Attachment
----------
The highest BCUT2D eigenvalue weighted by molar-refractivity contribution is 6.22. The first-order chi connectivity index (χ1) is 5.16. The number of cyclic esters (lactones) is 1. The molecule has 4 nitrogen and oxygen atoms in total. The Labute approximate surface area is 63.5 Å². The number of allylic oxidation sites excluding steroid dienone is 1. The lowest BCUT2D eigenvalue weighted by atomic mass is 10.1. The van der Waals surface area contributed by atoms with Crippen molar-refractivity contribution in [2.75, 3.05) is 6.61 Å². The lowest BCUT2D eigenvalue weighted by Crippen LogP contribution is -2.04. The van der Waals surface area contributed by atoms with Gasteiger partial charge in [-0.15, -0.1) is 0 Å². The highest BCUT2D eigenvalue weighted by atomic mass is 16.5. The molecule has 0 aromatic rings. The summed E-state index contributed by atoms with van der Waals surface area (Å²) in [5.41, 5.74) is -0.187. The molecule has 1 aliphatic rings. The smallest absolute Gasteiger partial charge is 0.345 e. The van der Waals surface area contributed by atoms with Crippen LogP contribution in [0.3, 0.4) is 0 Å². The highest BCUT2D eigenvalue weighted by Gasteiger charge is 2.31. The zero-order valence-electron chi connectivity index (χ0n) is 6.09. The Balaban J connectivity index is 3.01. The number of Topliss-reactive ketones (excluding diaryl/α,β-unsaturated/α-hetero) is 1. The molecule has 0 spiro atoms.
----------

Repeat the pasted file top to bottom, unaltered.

The highest BCUT2D eigenvalue weighted by molar-refractivity contribution is 6.22. The first-order chi connectivity index (χ1) is 5.16. The number of cyclic esters (lactones) is 1. The molecule has 4 nitrogen and oxygen atoms in total. The Labute approximate surface area is 63.5 Å². The number of allylic oxidation sites excluding steroid dienone is 1. The lowest BCUT2D eigenvalue weighted by atomic mass is 10.1. The van der Waals surface area contributed by atoms with Crippen molar-refractivity contribution in [2.75, 3.05) is 6.61 Å². The lowest BCUT2D eigenvalue weighted by Crippen LogP contribution is -2.04. The van der Waals surface area contributed by atoms with Gasteiger partial charge in [-0.15, -0.1) is 0 Å². The highest BCUT2D eigenvalue weighted by atomic mass is 16.5. The molecule has 0 aromatic rings. The summed E-state index contributed by atoms with van der Waals surface area (Å²) in [5.41, 5.74) is -0.187. The molecule has 1 aliphatic rings. The smallest absolute Gasteiger partial charge is 0.345 e. The van der Waals surface area contributed by atoms with Crippen LogP contribution in [0.3, 0.4) is 0 Å². The highest BCUT2D eigenvalue weighted by Gasteiger charge is 2.31. The zero-order valence-electron chi connectivity index (χ0n) is 6.09. The Balaban J connectivity index is 3.01. The number of Topliss-reactive ketones (excluding diaryl/α,β-unsaturated/α-hetero) is 1. The molecule has 0 spiro atoms.